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Showing content with the highest reputation on 05/21/2020 in all areas

  1. 3 points
    A sad day. I finished this . . . no project to work on in quarantine now. So, the hell with this: I'm driving to Alaska. I start tomorrow. I just bought a 5th wheel camper and got diesel truck to tow her. Should take me 12 days. Wish me luck crossing the US/Canada border. They have closed it, but rumor has it they are letting Alaskan's through if they can prove they are residents. I'll post some photos. The handle on this one is copper, African Blackwood, moose antler, and more copper. Hope you guys like it. Dave
  2. 1 point
    I'm on day 27 of not leaving my property. Thank god I've got a blade project to putter with. Here is a blade I just finished grinding/etching. I started it up in Alaska last Summer and mailed it down to FL for the post heat treat work. Standard 1095/15n20 mix. Twisted crushed W's make up the alternating bars under the fuller. Edge bar is a san-mai type w/ a 1000 layer core and 200 layer wrapping. Some highlight stripes between the bars. More when the fittings and grip are applied. I'm not going to rush, however. It's the only blade I have to work on, so once it's done I'm stuck w/ just mowing the lawn and pushups for entertainment. OAL is around 16" Anyone recognize this blade shape? It may seem familiar. Grins, Dave
  3. 1 point
    Here's the latest in my sheath making. On left is a saddle tan. On the right is chocolate, it almost looks black. Hand saddle stitched. Both have a nice welt sewed in as not to cut the threads. These turned out fairly well I think. Learning on each one! Need to make another knife to try stamping/ carving leather.
  4. 1 point
  5. 1 point
    Collar? A ferrule is usually a piece that goes around a handle, but that sort of fits () as well. A habaki is usually folded and soldered. I have made these sort of thing by milling it out of a single block, like this one Geoff
  6. 1 point
    You can get a mixed structure, but the file biting after hardening is usually due to surface decarburization. After a couple of strokes the file should skate.
  7. 1 point
    That could be, but based on descriptions of his habit from my Aunt and cousin (who is in on the present), I tend to think he collects chef knives like some people collect bowies / swords / etc. He has a LOT ! I do know he has no Damascus blades, so this one will be his first.
  8. 1 point
    Hi just shearing this viking ship inspired axe.
  9. 1 point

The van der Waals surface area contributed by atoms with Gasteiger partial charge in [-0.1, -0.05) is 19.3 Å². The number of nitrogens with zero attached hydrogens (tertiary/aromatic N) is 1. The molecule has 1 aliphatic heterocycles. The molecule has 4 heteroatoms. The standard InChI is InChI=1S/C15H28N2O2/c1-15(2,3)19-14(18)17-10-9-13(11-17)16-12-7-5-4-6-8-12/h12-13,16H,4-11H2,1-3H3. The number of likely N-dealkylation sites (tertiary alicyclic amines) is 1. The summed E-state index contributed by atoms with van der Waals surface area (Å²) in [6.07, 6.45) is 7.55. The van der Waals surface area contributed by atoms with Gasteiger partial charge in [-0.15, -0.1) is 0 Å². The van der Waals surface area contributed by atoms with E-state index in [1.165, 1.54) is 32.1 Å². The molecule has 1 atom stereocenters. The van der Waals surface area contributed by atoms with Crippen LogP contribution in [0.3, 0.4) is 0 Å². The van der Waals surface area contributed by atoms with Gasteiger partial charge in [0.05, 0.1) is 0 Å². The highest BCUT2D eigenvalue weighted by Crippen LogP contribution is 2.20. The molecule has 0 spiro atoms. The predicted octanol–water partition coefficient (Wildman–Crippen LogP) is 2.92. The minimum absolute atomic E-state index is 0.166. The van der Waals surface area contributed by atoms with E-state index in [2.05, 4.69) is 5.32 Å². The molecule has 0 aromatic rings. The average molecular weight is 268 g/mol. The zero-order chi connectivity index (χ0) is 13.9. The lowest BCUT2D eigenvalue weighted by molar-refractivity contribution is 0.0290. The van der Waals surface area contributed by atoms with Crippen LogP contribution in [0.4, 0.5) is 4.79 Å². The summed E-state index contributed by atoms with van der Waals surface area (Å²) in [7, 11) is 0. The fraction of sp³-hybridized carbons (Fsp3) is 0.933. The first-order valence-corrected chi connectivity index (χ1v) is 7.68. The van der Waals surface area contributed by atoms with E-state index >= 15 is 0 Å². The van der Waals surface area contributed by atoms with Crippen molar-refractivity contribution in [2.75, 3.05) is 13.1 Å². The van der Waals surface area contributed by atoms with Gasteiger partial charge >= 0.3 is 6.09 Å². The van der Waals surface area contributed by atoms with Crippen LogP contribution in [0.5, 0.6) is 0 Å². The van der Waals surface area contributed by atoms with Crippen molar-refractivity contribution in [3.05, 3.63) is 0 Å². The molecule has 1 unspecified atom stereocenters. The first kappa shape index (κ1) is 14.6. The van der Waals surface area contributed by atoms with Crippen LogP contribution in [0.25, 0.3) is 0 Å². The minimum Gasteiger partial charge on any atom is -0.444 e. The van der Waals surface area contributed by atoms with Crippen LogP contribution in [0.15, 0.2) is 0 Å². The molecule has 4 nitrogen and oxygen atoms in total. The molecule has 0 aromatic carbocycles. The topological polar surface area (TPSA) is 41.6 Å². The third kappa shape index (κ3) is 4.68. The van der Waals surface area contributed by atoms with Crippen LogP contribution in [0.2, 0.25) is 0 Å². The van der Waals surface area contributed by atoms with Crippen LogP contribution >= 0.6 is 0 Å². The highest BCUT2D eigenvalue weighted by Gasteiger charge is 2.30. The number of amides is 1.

The video was brilliant. Working in show business is like working at a dog park. Everyone is peeing on trees.
  10. 1 point
    And here it is all done.. I guess it didn’t come out too badly. now I just gotta finish that big fighter.
  11. 1 point
    Ok, so I reworked this based on Garry's feedback. I like it better this way, but will let the customer make the call.
  12. 1 point
    The biggest problem with old motor oil is it's not consistent, and there's no way of guessing how fast or slow it will be without a lot of testing. It absorbs water, which speeds it up, it stinks, it may be carcinogenic, etc. Real quench oils are graded by speed in seconds*, with slow oils for steels like O-1 rated as a 15-second oil, medium oil for 5160 is an 11-second oil, and fast oil for 1095 is a 7-second oil. Used motor oil can be anywhere on the spectrum. Hot canola is a 9 to 10 second oil, while cold canola is more like a 13-second oil. This makes it useful for pretty much all oil-hardening steels. The only downside is it can get rancid, and mice love to drown in it. You won't know until you quench, and then you'll be lucky to make it outside before you hurl from the smell. So, cover it tight when not in use! *this has nothing to do with how long you hold the blade in, it's from a test involving a 1" nickel ball and the curie point. If you're nerdy as I am and want to know exactly where it came from, look up "G.M. Quenchometer test."
  13. 1 point
    It's so rare for the maker to get credit on screen that I'm not sure it's ever actually happened. Weta Workshop for LOTR, but that's about it. The named armorers in the credits usually don't make the stuff, they just procure it. But yes, one or two steels for glamor shots, the rest either aluminum or rubber with a carbon fiber core. It's funny, I've met three or four guys who have made movie prop swords, and their names are never in the credits. You just have to know. Like, Jody Samson made the original Atlantean sword for Conan the Barbarian, Gil Hibben did most of the Klingon blades for Star Trek TNG the TV series, and a couple of guys here on the forums have done a few as well but don't mention it for contractual reasons. Lots of NDCs in show biz. If you want to hear what one of said guys I've met who do movie swords has to say about the whole deal, check out
  14. 1 point
    In that case, you need to read this: https://drive.google.com/open?id=1QQ4NLkfXFWwMeYxNq-dCa81iDRbpdo7T
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